Your work such as Better Days is best viewed at a large scale, and I see that you’ve used very large prints in past exhibitions? Do you think consciously about the differences between online and physical gallery viewing when you create your work?
My focus has largely been on the context of exhibitions and publications, but nowadays I also perceive the importance of online.
You studied photography at Sangmyung University and then at Korea National University of Arts? What do you think was the biggest benefit of a university education in photography, rather than following a self-taught path?
I think it’s a big advantage that I have a general understanding of analog and digital photography, the history of image-making, commercial and art photography, and so on. It helps me pinpoint exactly where I am as a photographer and set the direction of my work.
And how is Seoul since the COVID-19 pandemic? I suppose that we won’t see the types of scene you depict in Better Days for some time… Has it impacted your way of working?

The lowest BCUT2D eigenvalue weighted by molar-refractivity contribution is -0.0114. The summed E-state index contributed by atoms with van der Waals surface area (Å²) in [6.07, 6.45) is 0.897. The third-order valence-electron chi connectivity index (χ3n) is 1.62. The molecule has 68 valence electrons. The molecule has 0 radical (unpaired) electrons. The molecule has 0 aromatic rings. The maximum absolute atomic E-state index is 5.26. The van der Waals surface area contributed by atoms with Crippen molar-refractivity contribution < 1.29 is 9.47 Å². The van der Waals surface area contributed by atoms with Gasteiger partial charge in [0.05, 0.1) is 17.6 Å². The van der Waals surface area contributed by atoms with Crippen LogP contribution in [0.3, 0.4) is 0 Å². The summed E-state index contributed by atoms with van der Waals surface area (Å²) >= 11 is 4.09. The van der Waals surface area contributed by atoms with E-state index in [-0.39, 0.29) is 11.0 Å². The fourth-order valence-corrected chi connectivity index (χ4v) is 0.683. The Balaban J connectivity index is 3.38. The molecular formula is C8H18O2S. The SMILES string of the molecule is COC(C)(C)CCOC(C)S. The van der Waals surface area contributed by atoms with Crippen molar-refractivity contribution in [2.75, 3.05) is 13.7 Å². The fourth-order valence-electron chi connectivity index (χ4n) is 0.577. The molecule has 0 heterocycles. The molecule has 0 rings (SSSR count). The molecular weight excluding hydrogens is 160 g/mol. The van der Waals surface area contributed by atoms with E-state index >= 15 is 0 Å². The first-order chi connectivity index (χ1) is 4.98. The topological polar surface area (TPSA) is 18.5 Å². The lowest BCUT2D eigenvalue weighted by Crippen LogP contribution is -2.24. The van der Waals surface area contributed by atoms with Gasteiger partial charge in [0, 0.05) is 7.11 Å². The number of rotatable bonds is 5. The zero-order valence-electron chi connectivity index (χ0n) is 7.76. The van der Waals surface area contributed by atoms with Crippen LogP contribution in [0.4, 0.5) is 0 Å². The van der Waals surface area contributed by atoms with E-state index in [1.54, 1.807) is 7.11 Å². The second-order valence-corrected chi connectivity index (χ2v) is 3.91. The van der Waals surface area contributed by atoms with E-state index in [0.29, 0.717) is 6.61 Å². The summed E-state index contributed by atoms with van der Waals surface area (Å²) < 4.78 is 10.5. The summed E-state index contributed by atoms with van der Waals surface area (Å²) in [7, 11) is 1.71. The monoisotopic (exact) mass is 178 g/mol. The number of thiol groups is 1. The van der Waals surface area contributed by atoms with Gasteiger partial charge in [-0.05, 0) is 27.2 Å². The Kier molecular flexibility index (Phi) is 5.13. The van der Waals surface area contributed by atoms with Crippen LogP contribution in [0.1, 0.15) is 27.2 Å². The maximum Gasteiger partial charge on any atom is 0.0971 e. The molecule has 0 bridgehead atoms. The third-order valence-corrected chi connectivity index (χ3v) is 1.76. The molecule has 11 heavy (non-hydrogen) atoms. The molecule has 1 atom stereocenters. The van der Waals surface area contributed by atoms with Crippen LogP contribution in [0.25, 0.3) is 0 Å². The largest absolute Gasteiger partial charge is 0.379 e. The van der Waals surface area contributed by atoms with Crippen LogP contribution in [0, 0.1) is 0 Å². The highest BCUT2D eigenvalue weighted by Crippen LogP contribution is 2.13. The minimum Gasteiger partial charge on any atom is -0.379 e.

You’re right, I’m working on other series now, working within the constraints this new reality presents.
What’s the one piece of advice you wish you could go back in time and give to your younger self, or would pass on to other aspiring documentary photographers?
I think it’s important to take time and shoot alone and deeply explore the questions ‘why do I have to photograph this?’ and ‘what do I really want to talk about?’. It’s crucial to find a real interest and to have a coherent perspective throughout the work that comes from it.
And finally, what’s keeping you busy right now?
A constant cycle. I search for and photograph my interests and then develop, scan, retouch and print. And then I order more 4×5 film from B&H and repeat.